This expert says if you’re buying a home to make money, you might as well rent forever

‘Run for your life’: This expert says if you’re buying a home to make money, you might as well rent forever

‘Run for your life’: This expert says if you’re buying a home to make money, you might as well rent forever

A recent study found 94% of U.S. residents believe homeownership is part of the American dream. Are they getting it wrong?

Morgan Housel, a partner at The Collaborative Fund and best-selling author who studies the psychology of money, has sharp counsel for buyers who believe homeownership lights the path to wealth. “Run for your life,” he warns. “Don’t do it.”

Don’t miss

It’s not that Housel is against homeownership. Buyers seeking space, stability, quiet, or a garage for their car can certainly take advantage. But if you’re looking to stack homeownership into a wealth-building portfolio, you won’t like what Housel has to say.

“If you’re doing it for financial reasons, you’re probably about to borrow a … load of money for an investment that historically has been a very bad investment,” Housel said on a recent episode of The Diary of A CEO YouTube channel. “You’re going to borrow hundreds of thousands of dollars for an investment that historically has been a loss. That’s what you’re doing here. Do you feel good about that?”

An essay by Housel penned back in 2016 lays out what he learned from a home purchase that year — one that he says made sense given his growing family’s need for space and stability. But even then, Housel had his doubts. “Twenty years on I suspect it will look like a mediocre financial decision, especially when the opportunity cost of money sunk into the house is accounted. A good rule of thumb is that nothing in need of constant repair and requiring a half-dozen commissioned middlemen will yield superior investing results.”

Housel has a point, especially when you consider a $350,000 home in the U.S. could easily top $800,000 in considerable upfront and total out-of-pocket costs, once you factor in a 20% down payment, higher mortgage rates, property taxes and annual maintenance costs. It’s true that homes in hot markets can be investments — if you’re comfortable living in a near-constant state of sell-readiness.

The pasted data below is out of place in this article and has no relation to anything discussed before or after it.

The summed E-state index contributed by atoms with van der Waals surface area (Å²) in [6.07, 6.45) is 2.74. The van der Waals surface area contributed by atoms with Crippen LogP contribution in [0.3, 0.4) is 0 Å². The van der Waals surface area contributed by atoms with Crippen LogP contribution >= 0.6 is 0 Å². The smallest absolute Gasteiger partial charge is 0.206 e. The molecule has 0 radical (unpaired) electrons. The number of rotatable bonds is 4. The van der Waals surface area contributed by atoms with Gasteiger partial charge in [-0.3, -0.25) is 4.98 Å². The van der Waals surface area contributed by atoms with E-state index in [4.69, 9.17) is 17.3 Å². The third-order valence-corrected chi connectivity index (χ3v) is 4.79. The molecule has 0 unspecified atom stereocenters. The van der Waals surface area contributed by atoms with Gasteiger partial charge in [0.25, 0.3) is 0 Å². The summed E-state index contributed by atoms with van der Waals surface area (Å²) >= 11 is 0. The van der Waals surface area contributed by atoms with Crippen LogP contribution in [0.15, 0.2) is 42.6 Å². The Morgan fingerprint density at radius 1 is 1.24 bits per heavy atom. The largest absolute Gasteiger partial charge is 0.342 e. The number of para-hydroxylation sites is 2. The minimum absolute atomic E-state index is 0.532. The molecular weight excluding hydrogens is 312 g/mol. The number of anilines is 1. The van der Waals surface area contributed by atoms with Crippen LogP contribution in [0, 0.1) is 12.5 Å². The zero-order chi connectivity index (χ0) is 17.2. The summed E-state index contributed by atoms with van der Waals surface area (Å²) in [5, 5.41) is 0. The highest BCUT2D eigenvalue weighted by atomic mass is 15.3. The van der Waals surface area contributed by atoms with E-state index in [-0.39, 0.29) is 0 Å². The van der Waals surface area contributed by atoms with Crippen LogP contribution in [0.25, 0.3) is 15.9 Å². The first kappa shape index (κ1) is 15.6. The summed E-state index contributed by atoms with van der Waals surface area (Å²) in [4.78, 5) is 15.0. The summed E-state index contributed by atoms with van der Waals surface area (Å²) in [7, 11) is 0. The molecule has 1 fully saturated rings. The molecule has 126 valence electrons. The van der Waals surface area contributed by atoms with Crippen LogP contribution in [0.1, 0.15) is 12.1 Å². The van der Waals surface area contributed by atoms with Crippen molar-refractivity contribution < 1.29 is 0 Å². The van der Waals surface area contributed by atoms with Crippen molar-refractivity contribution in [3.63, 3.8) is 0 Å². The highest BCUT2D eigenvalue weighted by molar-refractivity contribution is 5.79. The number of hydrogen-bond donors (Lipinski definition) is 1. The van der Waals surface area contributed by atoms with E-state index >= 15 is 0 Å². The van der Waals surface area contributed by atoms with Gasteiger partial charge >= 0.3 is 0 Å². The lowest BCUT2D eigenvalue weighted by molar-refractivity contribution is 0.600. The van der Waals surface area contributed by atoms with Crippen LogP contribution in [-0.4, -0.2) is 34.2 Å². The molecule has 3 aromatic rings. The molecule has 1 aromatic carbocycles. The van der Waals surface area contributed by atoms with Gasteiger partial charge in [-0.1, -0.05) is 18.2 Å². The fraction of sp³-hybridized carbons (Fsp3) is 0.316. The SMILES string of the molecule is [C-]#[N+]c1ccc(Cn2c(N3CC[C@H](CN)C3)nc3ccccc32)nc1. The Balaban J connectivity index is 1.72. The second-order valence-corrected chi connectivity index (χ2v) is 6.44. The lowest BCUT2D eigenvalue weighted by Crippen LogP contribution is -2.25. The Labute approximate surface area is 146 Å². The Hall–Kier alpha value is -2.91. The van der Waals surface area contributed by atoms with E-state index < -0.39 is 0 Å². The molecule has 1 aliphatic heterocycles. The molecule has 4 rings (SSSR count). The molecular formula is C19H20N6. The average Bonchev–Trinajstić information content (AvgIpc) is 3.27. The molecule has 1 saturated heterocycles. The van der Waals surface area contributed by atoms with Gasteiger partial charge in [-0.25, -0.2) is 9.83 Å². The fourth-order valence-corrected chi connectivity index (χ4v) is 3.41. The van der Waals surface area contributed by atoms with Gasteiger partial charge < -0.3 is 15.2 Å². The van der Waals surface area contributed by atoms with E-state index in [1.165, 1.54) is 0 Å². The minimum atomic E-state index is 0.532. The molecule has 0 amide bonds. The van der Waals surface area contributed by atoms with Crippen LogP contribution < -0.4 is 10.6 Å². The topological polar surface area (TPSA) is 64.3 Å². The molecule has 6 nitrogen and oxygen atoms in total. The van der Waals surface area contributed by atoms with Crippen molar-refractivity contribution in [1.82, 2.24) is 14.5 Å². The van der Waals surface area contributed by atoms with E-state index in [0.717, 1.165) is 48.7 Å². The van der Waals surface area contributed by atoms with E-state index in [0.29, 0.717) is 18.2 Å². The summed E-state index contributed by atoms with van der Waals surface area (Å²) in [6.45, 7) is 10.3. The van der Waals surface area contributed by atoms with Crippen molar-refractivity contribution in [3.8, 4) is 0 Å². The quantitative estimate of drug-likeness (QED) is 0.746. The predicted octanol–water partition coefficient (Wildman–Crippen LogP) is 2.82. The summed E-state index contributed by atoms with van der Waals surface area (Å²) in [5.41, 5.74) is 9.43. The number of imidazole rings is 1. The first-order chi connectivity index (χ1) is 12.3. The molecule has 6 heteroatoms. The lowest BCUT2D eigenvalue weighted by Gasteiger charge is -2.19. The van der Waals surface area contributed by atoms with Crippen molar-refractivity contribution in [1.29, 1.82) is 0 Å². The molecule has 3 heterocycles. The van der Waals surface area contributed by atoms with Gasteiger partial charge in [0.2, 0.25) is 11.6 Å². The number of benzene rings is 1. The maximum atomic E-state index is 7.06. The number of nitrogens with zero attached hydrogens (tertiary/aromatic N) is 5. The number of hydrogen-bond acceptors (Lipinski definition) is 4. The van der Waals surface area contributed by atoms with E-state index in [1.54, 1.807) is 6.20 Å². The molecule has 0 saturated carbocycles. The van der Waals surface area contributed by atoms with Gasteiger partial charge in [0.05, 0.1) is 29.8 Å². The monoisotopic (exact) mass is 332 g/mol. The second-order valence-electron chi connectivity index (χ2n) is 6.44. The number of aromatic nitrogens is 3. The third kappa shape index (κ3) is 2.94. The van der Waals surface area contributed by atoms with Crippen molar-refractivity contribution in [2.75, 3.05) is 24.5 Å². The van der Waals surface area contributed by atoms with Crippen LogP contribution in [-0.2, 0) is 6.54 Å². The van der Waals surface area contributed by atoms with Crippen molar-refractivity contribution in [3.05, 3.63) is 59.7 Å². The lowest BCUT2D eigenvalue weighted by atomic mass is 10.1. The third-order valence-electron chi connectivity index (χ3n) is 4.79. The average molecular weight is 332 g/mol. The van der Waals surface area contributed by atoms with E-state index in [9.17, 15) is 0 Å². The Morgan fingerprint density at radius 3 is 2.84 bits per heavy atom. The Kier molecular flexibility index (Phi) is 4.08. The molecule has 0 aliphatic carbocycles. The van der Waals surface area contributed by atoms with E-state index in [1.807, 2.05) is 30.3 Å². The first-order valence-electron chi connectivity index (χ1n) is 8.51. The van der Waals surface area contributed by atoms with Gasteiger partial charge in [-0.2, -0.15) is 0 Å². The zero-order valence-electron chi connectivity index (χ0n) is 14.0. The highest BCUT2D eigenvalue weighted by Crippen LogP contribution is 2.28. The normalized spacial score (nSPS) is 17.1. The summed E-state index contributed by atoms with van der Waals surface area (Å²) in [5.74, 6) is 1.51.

But do most folks buy homes that way? They make sometimes-emotional decisions to buy because of growing families, proximity to good schools and neighbors, and the space to stretch. Those benefits are real, but they come with significant costs.

What to consider when buying a house

Home buying demands answers to a series of personal questions: Do you have the money? Do you crave urban vibrancy? Suburban tranquility? Rural serenity? Location is pivotal, dictating accessibility to amenities, commute convenience, and community dynamics.

Family dynamics, as in Housel’s case, play a significant role. Family size, future expansion plans, and specific needs like accessibility features or school district quality all shape the ideal property choice.

Mortgage rates wield immense influence, too, over affordability and long-term financial health. Getting favorable rates through diligent research and financial preparation can yield substantial savings over the life of the loan.

Read more: Suze Orman says Americans are poorer than they think — but having a dream retirement is so much easier when you know these 3 simple money moves

Is buying a house a good investment?

If you can handle the cost, lifestyle desires may make buying a home a no-brainer. Housel, after all, did exactly that. But he learned a few things along the way, chiefly that the money math doesn’t always math in your favor.

There are other ways, however, to use real estate to your financial advantage.

Real estate investment trusts (REITs), for instance, provide investors with exposure to real estate assets without the direct responsibilities and expenses associated with property ownership. REITs pool capital from multiple investors to invest in a diversified portfolio of income-generating properties, offering potential dividends and capital appreciation. This approach affords investors liquidity, diversification, and professional management expertise, albeit with some degree of market risk.

Other strategies for real estate investment include real estate crowdfunding platforms, which enable individuals to invest in specific properties or projects alongside other investors, and rental property ownership, which entails purchasing residential or commercial properties for rental income generation.

What to read next

This article provides information only and should not be construed as advice. It is provided without warranty of any kind.

Source link

Check Also

Bronx ‘money mule’ stole life savings from the elderly

A Bronx “money mule” was hit with prison time Tuesday for scamming elderly victims out …

Leave a Reply

Your email address will not be published. Required fields are marked *